World Delta Dialogues II recently concluded in Saigon – now Ho Chi Minh City, Vietnam. The first World Delta Dialogues was held in New Orleans two and a half years ago. Both were organized by the America’s WETLAND Foundation.
What began as a call for networking among the planet’s mega-deltas in 2010 has led us in 2013 to the first “CommuniquÃ© of Cooperation” for sustaining the world’s most productive ecosystems.
This gathering in Ho Chi Minh City met a half a world and a dozen time zones away. There was a tremendous sense of urgency, knowing rising seas and stronger storms threaten these deltaic centers of commerce and culture. The list of organizers alone spoke to the importance of the event: the Kingdom of the Netherlands, Vietnam National University-Ho Chi Minh City, Vietnam Ministry of Natural Resources and Environment, Vietnam Ministry of Foreign Affairs, The World Bank, World Wildlife Fund, Oxfam International, Ducks Unlimited and a host of other international agencies and non-governmental organizations.
Some questioned why Vietnam? The answer is that along with the Mississippi Delta, where we experience the greatest land loss on the planet, the Mekong Delta faces the highest rate of expected change due to subsidence and sea level rise caused, among other things, by climate variations. As we exited this conference, Vietnam officials envisioned the Netherlands, with its ages-old water management strategies, and the United States, with emerging expertise due to the loss of wetlands and coastal areas in Louisiana, as obvious partners to address the heightened vulnerabilities facing the world’s coastlines. It was even suggested that these three nations serve as a focal point in the war against coastal degradation – three distinct regions from three continents addressing one world challenge of enormous complexity requiring immediate attention.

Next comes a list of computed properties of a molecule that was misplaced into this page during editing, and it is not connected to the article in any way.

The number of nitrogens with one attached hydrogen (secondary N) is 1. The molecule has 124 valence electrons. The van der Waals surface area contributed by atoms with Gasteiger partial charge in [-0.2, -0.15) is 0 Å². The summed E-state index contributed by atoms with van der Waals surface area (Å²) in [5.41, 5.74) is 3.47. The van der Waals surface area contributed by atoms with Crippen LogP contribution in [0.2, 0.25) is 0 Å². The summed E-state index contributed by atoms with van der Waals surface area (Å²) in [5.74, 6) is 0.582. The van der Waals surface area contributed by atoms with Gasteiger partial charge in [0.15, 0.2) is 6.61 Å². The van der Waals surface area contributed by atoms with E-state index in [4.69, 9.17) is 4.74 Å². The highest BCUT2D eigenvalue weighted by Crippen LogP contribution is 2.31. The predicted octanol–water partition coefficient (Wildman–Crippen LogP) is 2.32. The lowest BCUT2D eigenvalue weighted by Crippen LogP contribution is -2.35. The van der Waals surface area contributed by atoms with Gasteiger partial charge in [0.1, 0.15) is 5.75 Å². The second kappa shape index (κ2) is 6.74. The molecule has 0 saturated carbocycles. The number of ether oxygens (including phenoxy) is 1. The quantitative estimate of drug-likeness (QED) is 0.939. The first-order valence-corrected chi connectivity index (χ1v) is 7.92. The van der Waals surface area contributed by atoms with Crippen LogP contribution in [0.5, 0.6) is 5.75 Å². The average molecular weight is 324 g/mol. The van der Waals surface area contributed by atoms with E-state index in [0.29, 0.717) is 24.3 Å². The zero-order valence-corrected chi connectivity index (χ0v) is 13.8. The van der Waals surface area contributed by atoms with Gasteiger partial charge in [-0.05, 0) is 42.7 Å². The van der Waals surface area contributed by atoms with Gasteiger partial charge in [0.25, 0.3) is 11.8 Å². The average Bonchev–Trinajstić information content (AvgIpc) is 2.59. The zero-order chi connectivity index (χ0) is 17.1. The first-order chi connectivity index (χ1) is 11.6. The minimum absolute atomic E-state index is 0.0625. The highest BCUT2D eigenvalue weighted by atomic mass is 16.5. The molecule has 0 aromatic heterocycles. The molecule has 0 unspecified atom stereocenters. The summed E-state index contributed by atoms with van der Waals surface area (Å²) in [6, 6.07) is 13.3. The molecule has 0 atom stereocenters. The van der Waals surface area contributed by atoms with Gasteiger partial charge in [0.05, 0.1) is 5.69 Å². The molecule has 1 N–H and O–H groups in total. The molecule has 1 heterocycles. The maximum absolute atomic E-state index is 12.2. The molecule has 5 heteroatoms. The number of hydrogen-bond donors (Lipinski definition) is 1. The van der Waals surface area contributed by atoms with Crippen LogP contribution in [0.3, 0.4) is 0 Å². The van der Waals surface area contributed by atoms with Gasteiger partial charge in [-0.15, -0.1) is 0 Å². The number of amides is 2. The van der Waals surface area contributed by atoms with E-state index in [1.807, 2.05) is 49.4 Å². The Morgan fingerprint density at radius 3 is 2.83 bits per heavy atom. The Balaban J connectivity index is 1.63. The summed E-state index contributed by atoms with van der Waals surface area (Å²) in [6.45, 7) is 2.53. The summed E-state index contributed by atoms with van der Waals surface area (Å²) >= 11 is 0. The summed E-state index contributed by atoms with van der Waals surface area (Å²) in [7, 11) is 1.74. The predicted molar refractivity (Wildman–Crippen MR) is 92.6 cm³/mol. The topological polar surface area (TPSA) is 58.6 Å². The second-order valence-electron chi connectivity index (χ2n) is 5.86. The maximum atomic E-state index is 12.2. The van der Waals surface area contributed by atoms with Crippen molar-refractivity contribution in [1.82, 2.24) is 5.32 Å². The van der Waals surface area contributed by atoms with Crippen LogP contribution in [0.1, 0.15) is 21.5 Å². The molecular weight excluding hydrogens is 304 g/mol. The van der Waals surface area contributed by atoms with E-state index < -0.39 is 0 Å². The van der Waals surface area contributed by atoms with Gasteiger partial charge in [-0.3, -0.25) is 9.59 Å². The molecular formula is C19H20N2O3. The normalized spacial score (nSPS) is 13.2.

Losing the Mississippi Delta has consequences that are unimaginable to this nation’s economy and the 31 states dependent upon the Mississippi watershed. And the stakes are just as high in the Mekong, the Ganges, the Nile, the Rhine, the Amazon and many others.
There is little doubt that cooperation and shared expertise is required to tackle this monumental issue. It requires worldwide focus for the sake of economies, environments and the people they support, especially as more than half of the world’s populations are settling in greater numbers along the globe’s coasts.
The continued loss of our delta in Louisiana and ever encroaching seas serve alongside salt-water intrusion into the rice crops of Vietnam as dark omens for the future. As Americans, we have for too long pitted the environment against the economy, man vs. nature, while failing to properly manage our natural resources for future generations. There should be no more debate in such a context.
It is clear that a strong environment is essential to a strong economy and that waiting to sustain our natural resources will have serious consequences for man and animal alike. That was the message emanating from these World Delta Dialogues. And this message is applicable to deltas across the world. Cooperation on such global issues should be one of our national priorities before it is too late, lest we deprive our children of the world’s natural wonders.
R. King Milling is chairman of America’s WETLAND Foundation.